On April 23, 2021, Justice Cohen of the New York County Commercial Division issued a decision in Metropolitan Transp. Auth. v. Westfield Fulton Ctr., LLC, 2021 NY Slip Op. 31367(U), holding that when parties agree only to a narrow agreement to AAA arbitration, it is for the court, not the AAA, to decide if a claim is arbitrable, explaining:
As an initial matter, the parties dispute whether this Court or the arbitrator should determine whether Westfield’s claims are covered by the arbitration provisions of the Lease. The Court agrees with the MIA that this is a question for the Court.
Whether a dispute is arbitrable is generally an issue for the court to decide unless the parties clearly and unmistakably provide otherwise. Westfield contends that because the Lease adopts AAA rules governing arbitration, and because those rules provide that the arbitrator has the power to determine arbitrability, the parties clearly and unmistakably agreed that the arbitrator (not the Court) would decide whether Westfield’s claims are subject to arbitration under the Lease.
As the First Department has observed, where there is a broad arbitration clause and the parties’ agreement specifically incorporates by reference the AAA rules providing that the arbitration panel shall have the power to rule on its own jurisdiction, courts will leave the question of arbitrability to the arbitrators.
However, if the parties’ agreement contains a narrow arbitration provision, the reference to the AAA rules does not constitute clear and unmistakable evidence that they have intended to have an arbitrator decide arbitrability. Thus, that question is for the court to decide in the first instance.
The rationale for this distinction is clear. When the parties include a broad arbitration provision covering all or substantially all disputes under the agreement, it is reasonable to conclude that they clearly and unmistakably agreed to refer disputes regarding the scope of the arbitration provision itself to the arbitrator as well. When the arbitration provision is more limited, as it was in Zachariou (where the arbitrator was limited to determining the amount of certain distributions), there is no such clarity as to whether the parties agreed to defer the question of arbitrability to the arbitrator. Thus, in such cases, the default rule controls (i.e., the Court decides).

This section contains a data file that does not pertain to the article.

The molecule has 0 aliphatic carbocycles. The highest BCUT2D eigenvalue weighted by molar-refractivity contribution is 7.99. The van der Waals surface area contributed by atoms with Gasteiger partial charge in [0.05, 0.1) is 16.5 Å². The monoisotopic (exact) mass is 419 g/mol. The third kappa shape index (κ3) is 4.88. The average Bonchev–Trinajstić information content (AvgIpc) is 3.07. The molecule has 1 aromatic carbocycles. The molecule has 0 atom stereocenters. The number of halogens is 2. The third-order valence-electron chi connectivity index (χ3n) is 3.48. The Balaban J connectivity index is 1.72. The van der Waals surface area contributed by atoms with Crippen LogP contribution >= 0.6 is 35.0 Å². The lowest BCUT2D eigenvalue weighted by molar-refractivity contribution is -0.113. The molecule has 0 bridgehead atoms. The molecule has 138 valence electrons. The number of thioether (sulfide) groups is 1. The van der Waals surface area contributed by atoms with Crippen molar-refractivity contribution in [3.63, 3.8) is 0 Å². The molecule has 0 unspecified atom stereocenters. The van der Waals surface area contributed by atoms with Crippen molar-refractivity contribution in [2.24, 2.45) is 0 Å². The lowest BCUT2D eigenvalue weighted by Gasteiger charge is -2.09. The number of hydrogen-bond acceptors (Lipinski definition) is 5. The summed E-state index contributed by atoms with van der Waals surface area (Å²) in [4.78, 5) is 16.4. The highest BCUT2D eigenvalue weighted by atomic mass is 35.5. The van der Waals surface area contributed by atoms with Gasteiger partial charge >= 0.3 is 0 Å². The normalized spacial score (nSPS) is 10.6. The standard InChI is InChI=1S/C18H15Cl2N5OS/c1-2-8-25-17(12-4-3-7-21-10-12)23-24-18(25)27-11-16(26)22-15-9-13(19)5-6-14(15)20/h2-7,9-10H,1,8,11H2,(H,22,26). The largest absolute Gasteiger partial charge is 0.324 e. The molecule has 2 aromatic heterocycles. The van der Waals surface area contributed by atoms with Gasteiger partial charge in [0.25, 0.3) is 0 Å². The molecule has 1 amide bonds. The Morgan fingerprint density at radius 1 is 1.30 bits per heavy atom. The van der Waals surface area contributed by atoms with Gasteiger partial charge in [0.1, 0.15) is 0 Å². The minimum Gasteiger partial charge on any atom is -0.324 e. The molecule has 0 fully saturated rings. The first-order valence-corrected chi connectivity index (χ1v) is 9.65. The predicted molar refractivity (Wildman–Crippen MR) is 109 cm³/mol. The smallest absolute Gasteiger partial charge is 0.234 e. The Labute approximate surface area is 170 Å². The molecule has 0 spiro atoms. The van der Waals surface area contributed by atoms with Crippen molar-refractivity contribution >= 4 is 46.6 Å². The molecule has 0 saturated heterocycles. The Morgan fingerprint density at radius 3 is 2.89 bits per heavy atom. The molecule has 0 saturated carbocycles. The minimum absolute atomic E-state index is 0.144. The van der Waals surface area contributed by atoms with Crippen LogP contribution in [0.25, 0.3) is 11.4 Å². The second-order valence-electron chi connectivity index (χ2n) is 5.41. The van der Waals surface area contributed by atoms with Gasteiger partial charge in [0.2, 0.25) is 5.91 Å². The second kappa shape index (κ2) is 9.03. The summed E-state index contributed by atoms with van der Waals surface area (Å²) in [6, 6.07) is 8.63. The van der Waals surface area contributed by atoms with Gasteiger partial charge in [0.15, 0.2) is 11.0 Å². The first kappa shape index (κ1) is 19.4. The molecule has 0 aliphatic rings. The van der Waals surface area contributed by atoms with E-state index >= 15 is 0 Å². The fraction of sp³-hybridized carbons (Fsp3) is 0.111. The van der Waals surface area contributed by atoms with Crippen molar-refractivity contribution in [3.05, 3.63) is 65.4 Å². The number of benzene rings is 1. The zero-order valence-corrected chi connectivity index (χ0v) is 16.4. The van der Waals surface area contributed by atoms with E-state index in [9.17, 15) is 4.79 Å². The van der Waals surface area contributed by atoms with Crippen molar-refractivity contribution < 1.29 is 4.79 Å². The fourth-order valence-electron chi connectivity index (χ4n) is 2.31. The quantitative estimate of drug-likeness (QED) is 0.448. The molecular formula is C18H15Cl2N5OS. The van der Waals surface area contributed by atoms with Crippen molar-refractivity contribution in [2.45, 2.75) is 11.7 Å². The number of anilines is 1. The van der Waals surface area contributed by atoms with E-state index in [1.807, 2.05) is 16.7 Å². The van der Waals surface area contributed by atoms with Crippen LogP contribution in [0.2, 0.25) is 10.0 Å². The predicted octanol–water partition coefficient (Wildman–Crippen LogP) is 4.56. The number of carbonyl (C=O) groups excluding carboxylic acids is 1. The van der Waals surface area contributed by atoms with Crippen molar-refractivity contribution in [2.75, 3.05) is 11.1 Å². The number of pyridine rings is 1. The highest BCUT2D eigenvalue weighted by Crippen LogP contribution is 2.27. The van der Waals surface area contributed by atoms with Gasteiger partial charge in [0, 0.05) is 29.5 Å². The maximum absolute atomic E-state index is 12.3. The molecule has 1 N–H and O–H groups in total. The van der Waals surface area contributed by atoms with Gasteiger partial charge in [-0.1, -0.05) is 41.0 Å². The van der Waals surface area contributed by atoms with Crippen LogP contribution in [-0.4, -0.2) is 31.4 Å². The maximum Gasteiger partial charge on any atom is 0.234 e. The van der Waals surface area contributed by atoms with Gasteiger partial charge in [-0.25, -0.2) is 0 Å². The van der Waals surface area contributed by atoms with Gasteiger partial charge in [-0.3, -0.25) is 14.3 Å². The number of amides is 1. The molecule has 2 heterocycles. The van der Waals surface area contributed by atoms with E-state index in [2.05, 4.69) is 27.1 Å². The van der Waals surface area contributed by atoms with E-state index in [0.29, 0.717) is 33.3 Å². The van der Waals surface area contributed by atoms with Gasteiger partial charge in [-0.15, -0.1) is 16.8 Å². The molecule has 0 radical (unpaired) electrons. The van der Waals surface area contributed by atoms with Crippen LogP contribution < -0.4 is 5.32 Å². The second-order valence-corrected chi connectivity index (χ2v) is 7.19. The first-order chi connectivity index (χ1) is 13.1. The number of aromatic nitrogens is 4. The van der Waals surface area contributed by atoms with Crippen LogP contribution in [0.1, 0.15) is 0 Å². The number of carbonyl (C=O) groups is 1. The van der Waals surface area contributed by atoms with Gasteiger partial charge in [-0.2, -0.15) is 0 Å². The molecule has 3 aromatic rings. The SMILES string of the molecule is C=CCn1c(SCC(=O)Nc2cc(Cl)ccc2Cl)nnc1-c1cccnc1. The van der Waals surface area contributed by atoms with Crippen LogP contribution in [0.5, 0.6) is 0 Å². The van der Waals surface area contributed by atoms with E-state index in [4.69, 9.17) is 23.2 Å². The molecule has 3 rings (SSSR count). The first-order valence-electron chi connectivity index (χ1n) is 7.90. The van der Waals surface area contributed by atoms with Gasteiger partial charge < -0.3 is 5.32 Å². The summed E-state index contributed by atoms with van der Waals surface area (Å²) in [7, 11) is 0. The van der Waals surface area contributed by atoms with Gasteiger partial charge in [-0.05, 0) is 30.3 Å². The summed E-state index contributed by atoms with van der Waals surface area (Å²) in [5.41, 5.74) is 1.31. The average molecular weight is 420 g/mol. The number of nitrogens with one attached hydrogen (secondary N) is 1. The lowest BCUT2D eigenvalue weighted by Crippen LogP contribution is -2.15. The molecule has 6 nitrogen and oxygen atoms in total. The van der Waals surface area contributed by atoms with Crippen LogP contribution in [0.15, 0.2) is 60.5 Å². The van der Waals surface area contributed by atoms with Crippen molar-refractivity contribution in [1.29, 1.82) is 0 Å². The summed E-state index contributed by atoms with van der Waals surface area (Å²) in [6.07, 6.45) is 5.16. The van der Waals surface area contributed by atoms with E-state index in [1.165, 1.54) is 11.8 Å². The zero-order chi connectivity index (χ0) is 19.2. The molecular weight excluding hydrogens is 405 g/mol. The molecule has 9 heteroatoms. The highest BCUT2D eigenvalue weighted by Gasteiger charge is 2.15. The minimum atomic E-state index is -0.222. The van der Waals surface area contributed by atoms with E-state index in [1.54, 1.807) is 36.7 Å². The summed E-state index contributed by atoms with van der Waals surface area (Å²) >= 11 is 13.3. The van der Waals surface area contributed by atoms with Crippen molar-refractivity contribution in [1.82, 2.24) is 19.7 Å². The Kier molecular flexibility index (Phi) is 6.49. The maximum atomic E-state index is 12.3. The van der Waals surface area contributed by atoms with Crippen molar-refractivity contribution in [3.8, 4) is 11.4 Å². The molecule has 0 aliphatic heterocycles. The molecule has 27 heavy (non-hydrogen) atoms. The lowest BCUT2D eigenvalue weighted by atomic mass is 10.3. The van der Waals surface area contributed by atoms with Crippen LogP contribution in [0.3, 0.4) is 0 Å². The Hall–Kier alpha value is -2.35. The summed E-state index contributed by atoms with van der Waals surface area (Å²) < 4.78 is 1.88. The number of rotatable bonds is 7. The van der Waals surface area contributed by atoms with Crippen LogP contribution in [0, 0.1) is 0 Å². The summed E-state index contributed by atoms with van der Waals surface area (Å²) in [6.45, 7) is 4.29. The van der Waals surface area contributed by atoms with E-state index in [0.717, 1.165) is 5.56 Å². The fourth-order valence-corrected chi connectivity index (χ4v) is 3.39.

Although the arbitration provisions in the Lease cover more territory than the provision at issue in Zachariou, they are nevertheless limited in scope. Most importantly, the default rule under Section 29 of the Lease is that “any case or controversy arising from, under or in connection with this Lease” are to be resolved exclusively in litigation unless the dispute is expressly directed to arbitration elsewhere in the agreement. Although there are several provisions in the Lease directing the parties to arbitrate specific substantive disputes, including Section 3.1 upon which Westfield relies, there are no provisions stating clearly and unmistakably that the question of arbitrability is to be decided by the arbitrator. Accordingly, the Court must decide whether the instant dispute comes within the scope of the arbitration provision contained in the Lease.
(Internal quotations and citations omitted).
Commercial litigation involves more than courts. Disputes often are–by agreement–decided by private arbitrators. Contact Schlam Stone & Dolan partner John Lundin at email@example.com if you or a client have a question regarding a dispute that is subject to an arbitration agreement.
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